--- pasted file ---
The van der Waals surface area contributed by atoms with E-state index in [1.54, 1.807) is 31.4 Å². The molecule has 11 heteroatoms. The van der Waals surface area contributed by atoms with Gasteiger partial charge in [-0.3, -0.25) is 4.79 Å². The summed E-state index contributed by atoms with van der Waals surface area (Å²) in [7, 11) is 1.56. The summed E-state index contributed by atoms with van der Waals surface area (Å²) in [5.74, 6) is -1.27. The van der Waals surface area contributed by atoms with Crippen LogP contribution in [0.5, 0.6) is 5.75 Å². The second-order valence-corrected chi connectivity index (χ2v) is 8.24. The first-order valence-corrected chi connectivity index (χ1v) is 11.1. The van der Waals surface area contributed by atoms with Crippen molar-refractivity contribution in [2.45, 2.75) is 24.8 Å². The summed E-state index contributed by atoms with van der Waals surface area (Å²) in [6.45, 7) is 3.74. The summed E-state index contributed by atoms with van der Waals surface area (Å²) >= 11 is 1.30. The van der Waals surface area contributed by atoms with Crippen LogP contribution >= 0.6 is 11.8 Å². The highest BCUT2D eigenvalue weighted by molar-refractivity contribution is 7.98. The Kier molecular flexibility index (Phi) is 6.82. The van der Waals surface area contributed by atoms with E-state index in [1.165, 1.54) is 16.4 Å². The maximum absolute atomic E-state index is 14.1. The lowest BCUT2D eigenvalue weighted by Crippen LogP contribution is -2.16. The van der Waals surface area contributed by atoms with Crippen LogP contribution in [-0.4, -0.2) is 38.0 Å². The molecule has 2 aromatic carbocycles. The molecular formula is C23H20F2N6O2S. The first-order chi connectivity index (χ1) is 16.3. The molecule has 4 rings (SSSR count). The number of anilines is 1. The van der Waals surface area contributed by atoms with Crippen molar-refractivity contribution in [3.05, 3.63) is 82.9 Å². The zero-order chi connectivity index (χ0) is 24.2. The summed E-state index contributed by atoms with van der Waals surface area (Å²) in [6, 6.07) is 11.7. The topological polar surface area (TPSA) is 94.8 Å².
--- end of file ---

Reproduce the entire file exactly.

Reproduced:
The van der Waals surface area contributed by atoms with E-state index in [1.54, 1.807) is 31.4 Å². The molecule has 11 heteroatoms. The van der Waals surface area contributed by atoms with Gasteiger partial charge in [-0.3, -0.25) is 4.79 Å². The summed E-state index contributed by atoms with van der Waals surface area (Å²) in [7, 11) is 1.56. The summed E-state index contributed by atoms with van der Waals surface area (Å²) in [5.74, 6) is -1.27. The van der Waals surface area contributed by atoms with Crippen LogP contribution in [0.5, 0.6) is 5.75 Å². The second-order valence-corrected chi connectivity index (χ2v) is 8.24. The first-order valence-corrected chi connectivity index (χ1v) is 11.1. The van der Waals surface area contributed by atoms with Crippen molar-refractivity contribution in [2.45, 2.75) is 24.8 Å². The summed E-state index contributed by atoms with van der Waals surface area (Å²) in [6.45, 7) is 3.74. The summed E-state index contributed by atoms with van der Waals surface area (Å²) >= 11 is 1.30. The van der Waals surface area contributed by atoms with Crippen LogP contribution >= 0.6 is 11.8 Å². The highest BCUT2D eigenvalue weighted by molar-refractivity contribution is 7.98. The Kier molecular flexibility index (Phi) is 6.82. The van der Waals surface area contributed by atoms with E-state index in [1.165, 1.54) is 16.4 Å². The maximum absolute atomic E-state index is 14.1. The lowest BCUT2D eigenvalue weighted by Crippen LogP contribution is -2.16. The van der Waals surface area contributed by atoms with Crippen LogP contribution in [-0.4, -0.2) is 38.0 Å². The molecule has 2 aromatic carbocycles. The molecular formula is C23H20F2N6O2S. The first-order chi connectivity index (χ1) is 16.3. The molecule has 4 rings (SSSR count). The number of anilines is 1. The van der Waals surface area contributed by atoms with Crippen molar-refractivity contribution in [3.05, 3.63) is 82.9 Å². The zero-order chi connectivity index (χ0) is 24.2. The summed E-state index contributed by atoms with van der Waals surface area (Å²) in [6, 6.07) is 11.7. The topological polar surface area (TPSA) is 94.8 Å².